Jesus camp


Our young adult class met every week after the service, usually over some hastily ordered food. It was a great class, which formed into a wonderful group of people, friends who looked after each other–a tribe, if you will.

One of the things that came out the most in our discussions was the conversion experience. I think everyone in the class had one that went something like this:

The child grew up in a Christian home, and attended a Lutheran church. As a teenager, her best friend was the Baptist Preacher’s kid. One summer the two friends went to camp together, where every night there was a strong plea that the youth ask Jesus into their hearts. And so, on one of the last nights, our friend did it. She went up to the altar, prayed with a camp counselor, and asked Jesus into her heart.

Having grown up a Baptist, this didn’t sound like such a traumatic experience to me. I asked Jesus into my heart, like, a thousand times. I repeated that prayer at every summer camp, just in case.

But the girl (a hard-wired deep thinker) felt terrible about it. She thought she had turned her back on her faith, that she had, in her “conversion experience,” proclaimed to everyone that the church she grew up in was not an actually a Christian church. It seemed like, in that moment, she publicly disrespected her mother’s deeply held faith. She felt manipulated and used.

And all those feelings were palpable, ten years later, as she told the story.

She went home and after many tears, she confessed to her mother, who handled it beautifully. Her mom–a wise and wonderful woman–said, “You know what honey? It’s fine. An extra religious experience isn’t going to hurt anybody.”

But judging from the reactions around the room, and the stories that poured out that Sunday afternoon, they did hurt. Everyone had a Jesus Camp story, where they felt vulnerable, young, and exploited. Each person felt like he or she had been a notch on some preacher’s belt at one time or another.

In that room, there were accounts of best friends parting ways over the validity of women pastors. There were painful memories of uncomfortable family reunions and relationships due to relentless conversion attempts. There were stories of embarrassed teenagers, going along with the crowd, and not realizing what they were actually doing until the middle of the prayer.

I tried to explain the other side a bit. I told them that the preacher had a deeply held belief that the youth before him were going to hell. He would say or use anything in his power to keep that from happening. That explanation really didn’t help things much.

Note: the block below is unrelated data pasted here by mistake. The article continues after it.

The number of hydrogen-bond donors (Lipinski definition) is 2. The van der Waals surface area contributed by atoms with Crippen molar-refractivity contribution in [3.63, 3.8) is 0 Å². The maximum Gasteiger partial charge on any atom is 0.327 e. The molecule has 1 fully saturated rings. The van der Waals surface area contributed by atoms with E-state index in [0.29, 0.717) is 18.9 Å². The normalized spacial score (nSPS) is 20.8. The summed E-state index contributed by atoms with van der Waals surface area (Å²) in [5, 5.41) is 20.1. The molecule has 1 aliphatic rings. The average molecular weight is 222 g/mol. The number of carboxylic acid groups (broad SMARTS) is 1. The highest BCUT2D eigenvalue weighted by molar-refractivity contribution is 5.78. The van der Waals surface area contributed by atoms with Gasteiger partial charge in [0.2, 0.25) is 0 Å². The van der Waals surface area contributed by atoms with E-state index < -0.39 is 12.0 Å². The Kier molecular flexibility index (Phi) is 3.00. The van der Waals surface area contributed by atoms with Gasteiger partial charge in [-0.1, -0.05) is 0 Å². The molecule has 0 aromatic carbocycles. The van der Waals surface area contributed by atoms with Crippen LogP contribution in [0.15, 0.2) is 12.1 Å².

So, I just sat there, shaking my head, thinking, No wonder so much of our generation has rejected the church. The narratives were all heartbreaking and hilarious, but there was no denying it, we all had wounds.


4 thoughts on “Jesus camp

  1. Hmmm … interesting discussion. I had a time like that too — at a Catholic “Teens Encounter Christ” where sleep deprivation was an intentional part of the indoctrination. (And not for pillow fights — the nuns woke us up to pray). I developed pneumonia that weekend. Coincidence?

  2. Whoa! Really? Did you get to go home when you got pneumonia?

    My worst camp/indoctrination experiences were when I went on Teen Missions International. I don’t even know how to begin to explain TMI (hard labor, heat exhaustian, and contruction boots are the first images that come to mind). I think that’ll be a post all on its own….

  3. Very interesting. I attended many of these camps, and yes I remember the alter calls and everything else that you are talking about. But I never really had any emotional hang-ups like you describe, or have to deal with as a pastor. My brother and I honestly just looked at it like one big joke. We were Christian kids mind you, no doubt about that, but we would just roll our eyes at some of the camp counselors – we could see right through them. We would go home, tell mom about some of the things that went on there and we would all just have a big laugh about it.

    I guess we were lucky in that our camp was probably 75% fun, 25% Christian indoctrination. And the fun stuff WAS fun – but I broke a lot of the rules. I would go on long, long canoe trips up river with my fishing pole, or organize these massive football games with the other kids. So it was not all like TMI, or forced indoctrination for me.

  4. I was quite a devotee as a teen. In fact, I was never forced to go to TMI. I loved it. Even with the boots and manual labor. I got to travel the world before I was 16, before my parents had ever been in a different country.

    It’s just now…when I look back at the harsh rules and disciplinary techniques…I cringe.

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